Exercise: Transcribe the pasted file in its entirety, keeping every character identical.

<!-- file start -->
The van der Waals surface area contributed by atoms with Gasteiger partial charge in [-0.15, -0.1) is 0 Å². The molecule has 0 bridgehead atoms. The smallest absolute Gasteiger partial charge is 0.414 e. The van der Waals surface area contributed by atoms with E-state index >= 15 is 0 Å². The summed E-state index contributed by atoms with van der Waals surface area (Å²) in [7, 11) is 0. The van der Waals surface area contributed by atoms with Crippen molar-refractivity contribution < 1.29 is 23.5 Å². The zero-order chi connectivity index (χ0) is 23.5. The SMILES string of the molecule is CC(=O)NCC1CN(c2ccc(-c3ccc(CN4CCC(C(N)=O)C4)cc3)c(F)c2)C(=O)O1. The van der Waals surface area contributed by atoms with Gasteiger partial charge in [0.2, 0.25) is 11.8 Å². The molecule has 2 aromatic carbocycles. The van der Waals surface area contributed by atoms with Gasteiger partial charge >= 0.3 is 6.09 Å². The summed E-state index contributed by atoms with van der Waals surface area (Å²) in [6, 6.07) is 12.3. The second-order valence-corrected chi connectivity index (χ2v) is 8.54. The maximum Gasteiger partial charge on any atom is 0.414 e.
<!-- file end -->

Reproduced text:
The van der Waals surface area contributed by atoms with Gasteiger partial charge in [-0.15, -0.1) is 0 Å². The molecule has 0 bridgehead atoms. The smallest absolute Gasteiger partial charge is 0.414 e. The van der Waals surface area contributed by atoms with E-state index >= 15 is 0 Å². The summed E-state index contributed by atoms with van der Waals surface area (Å²) in [7, 11) is 0. The van der Waals surface area contributed by atoms with Crippen molar-refractivity contribution < 1.29 is 23.5 Å². The zero-order chi connectivity index (χ0) is 23.5. The SMILES string of the molecule is CC(=O)NCC1CN(c2ccc(-c3ccc(CN4CCC(C(N)=O)C4)cc3)c(F)c2)C(=O)O1. The van der Waals surface area contributed by atoms with Gasteiger partial charge in [0.2, 0.25) is 11.8 Å². The molecule has 2 aromatic carbocycles. The van der Waals surface area contributed by atoms with Gasteiger partial charge >= 0.3 is 6.09 Å². The summed E-state index contributed by atoms with van der Waals surface area (Å²) in [6, 6.07) is 12.3. The second-order valence-corrected chi connectivity index (χ2v) is 8.54. The maximum Gasteiger partial charge on any atom is 0.414 e.